A sequence comparison of BIG family proteins revealed that BIG3 showed only 21% identity with BIG1 and BIG2 (ref. 14). However, a detailed in silico analysis predicted that, similar to BIG1 and BIG2, BIG3 contains several regions that bind to the RII subunit of cyclic AMP (cAMP)-dependent PKA. In addition, BIG3 has been reported to potentially interact with the α isoform of the catalytic subunit of protein phosphatase 1 (PP1Cα) in vitro15, suggesting that BIG1, BIG2 and BIG3 function as AKAPs. Indeed, in addition to BIG1 and BIG2, BIG3 contains a canonical PP1Cα−binding motif ‘RVxF’ sequence15. On the other hand, in silico analysis showed that BIG3 has no other PP1Cα-binding motifs such as G/SILK or MyPhoNe; however, both BIG1 and BIG2 contain G/SILK motifs. Therefore, BIG3 has been annotated as PPP1R33 by the Hugo Gene Nomenclature (HGNC) and designated as a member of the phosphatase regulatory subunit family. However, the functional impact of BIG3 as a PPP1R33 remains unknown. Therefore, understanding the properties of BIG3 as an AKAP, including PPP1R33, is critical for further elucidating the E2-dependent cell proliferation of ERα-positive breast cancers.

Here we report the direct pathophysiological role of BIG3 as a novel AKAP that forms a complex with PKA to act as a catalytic subunit of PP1Cα in E2-dependent breast carcinogenesis. The enhancement of PKA activity by E2 stimulation leads to the phosphorylation of BIG3 and suppresses the inhibition of PP1Cα activity, resulting in the dephosphorylation and inactivation of PHB2, which is essential for tumour suppressor activity. These findings strongly suggest that BIG3 is a critical coordinator of E2 signalling, resulting in an apparent ‘loss of function’ of the PHB2 protein in ERα-positive breast cancer cells.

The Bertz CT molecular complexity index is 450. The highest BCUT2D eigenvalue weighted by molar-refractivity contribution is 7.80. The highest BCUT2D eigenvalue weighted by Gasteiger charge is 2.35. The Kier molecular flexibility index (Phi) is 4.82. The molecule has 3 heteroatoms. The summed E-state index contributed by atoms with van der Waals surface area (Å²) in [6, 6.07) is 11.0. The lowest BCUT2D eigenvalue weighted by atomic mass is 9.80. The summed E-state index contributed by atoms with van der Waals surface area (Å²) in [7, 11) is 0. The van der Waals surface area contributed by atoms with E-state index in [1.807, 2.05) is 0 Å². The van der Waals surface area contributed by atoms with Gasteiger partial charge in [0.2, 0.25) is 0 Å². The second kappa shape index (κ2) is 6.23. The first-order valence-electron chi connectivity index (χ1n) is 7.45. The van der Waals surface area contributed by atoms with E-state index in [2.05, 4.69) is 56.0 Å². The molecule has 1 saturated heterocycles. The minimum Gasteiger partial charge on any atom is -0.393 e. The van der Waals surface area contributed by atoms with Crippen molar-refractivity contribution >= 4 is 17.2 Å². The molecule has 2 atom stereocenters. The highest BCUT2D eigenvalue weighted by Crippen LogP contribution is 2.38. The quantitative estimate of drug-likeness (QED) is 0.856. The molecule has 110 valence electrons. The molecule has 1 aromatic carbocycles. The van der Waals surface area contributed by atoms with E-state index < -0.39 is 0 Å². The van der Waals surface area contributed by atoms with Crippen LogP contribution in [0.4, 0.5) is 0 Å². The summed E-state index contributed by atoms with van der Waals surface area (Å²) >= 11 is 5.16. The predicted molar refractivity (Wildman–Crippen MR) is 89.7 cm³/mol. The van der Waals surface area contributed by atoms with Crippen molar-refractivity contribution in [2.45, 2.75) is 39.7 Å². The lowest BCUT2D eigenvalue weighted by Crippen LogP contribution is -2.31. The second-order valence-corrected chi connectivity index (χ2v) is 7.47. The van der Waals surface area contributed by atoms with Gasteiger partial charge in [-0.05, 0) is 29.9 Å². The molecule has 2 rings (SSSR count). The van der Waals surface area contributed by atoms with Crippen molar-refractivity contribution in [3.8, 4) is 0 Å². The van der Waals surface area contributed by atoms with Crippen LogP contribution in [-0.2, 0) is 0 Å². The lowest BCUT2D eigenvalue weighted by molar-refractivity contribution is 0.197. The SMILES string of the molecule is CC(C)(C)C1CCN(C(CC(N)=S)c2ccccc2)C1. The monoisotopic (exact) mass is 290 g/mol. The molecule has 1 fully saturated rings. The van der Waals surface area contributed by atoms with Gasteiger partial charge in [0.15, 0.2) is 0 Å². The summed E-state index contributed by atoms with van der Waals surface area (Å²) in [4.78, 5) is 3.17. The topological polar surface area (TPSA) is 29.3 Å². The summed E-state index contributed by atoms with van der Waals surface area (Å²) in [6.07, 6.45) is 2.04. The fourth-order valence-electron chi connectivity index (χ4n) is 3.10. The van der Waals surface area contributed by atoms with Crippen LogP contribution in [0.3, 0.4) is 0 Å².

Results

BIG3 forms a complex with PP1Cα and PKA

In previous studies examining the detailed biological functions of BIG3 in the E2-signalling of ERα-positive breast cancer cells5,6,7,8,9, we focused on the role of BIG3 as an in vitro PP1Cα interactor that contains a canonical PP1Cα–binding motif ‘RVxF’ sequence (1,228-KAVSF-1,232) (ref. 15), but not other PP1C-binding motifs such as G/SILK or MyPhoNe. We detected an endogenous interaction between BIG3 and PP1Cα in the ERα-positive breast cancer cell lines MCF-7 and KPL-3C, which highly express both proteins (Supplementary Fig. 1a), regardless of the presence of E2 (Fig. 1a). We further confirmed that the FLAG-tagged BIG3 mutant, which lacks an RVxF motif (ΔPP1Cα), completely abolished the interaction with endogenous PP1Cα (Supplementary Fig. 1b), indicating an in vivo endogenous BIG3–PP1Cα interaction in breast cancer cells.

Figure 1: BIG3 phosphorylation functions as a regulatory subunit of PP1Cα.
Figure 1

(a) Interaction of endogenous PP1Cα with BIG3 in MCF-7 and KPL-3C cells after E2 stimulation for 24 h. (b) Effects of siPP1Cα and siBIG3 on phosphatase activity of BIG3 immunoprecipitates in MCF-7 and KPL3C cells. These data represent the means±s.e.m. of three independent experiments. (c) Interaction of endogenous PKA catalytic subunit with BIG3 after E2 stimulation for 24 h in MCF-7 and KPL-3C cells. (d) The inhibitory effects of siPKA on BIG3 phosphorylation in MCF-7 and KPL-3C cells. Representative results are shown from one of three experiments. (e) The inhibitory effects of siPKA on PP1Cα phosphatase activity of BIG3 immunoprecipitates after E2 stimulation for 24 h in MCF-7and KPL-3C cells. These data represent the means±s.e.m. of three independent experiments. (f) Analysis of PP1Cα phosphatase activity to identify the phosphorylation sites in BIG3 by PKA. The indicated FLAG-tagged BIG3 mutants (T162A, S305A, S689A, S925A, S1208A and S1763A) and HA-tagged ERα construct-transfected HEK293T cells were immunoprecipitated using an anti-FLAG antibody. The immunoprecipitates were immunoblotted, and the phosphatase activity against pNPP was measured. Each PP1Cα activity was normalized to the PP1Cα signal intensity of immunoprecipitates in FLAG-tagged BIG3 (WT)-transfected HEK293T cells. These data represent the means±s.e.m. of three independent experiments. (g) BIG3 phosphorylation at S305 and S1208 at the indicated time points after E2 stimulation. (h) In vitro PKA activation assay of BIG3 using engineered peptides representing S305 and S1208. These data represent the means±s.e.m. of three independent experiments. (i) The schematic representation of BIG3. PKA-binding regions: 318–338 and 1,225–1,245, PP1Cα−binding region: 1,228–1,232. *P<0.05, **P<0.01, ***P<0.001 (two-sided Student’s t-test).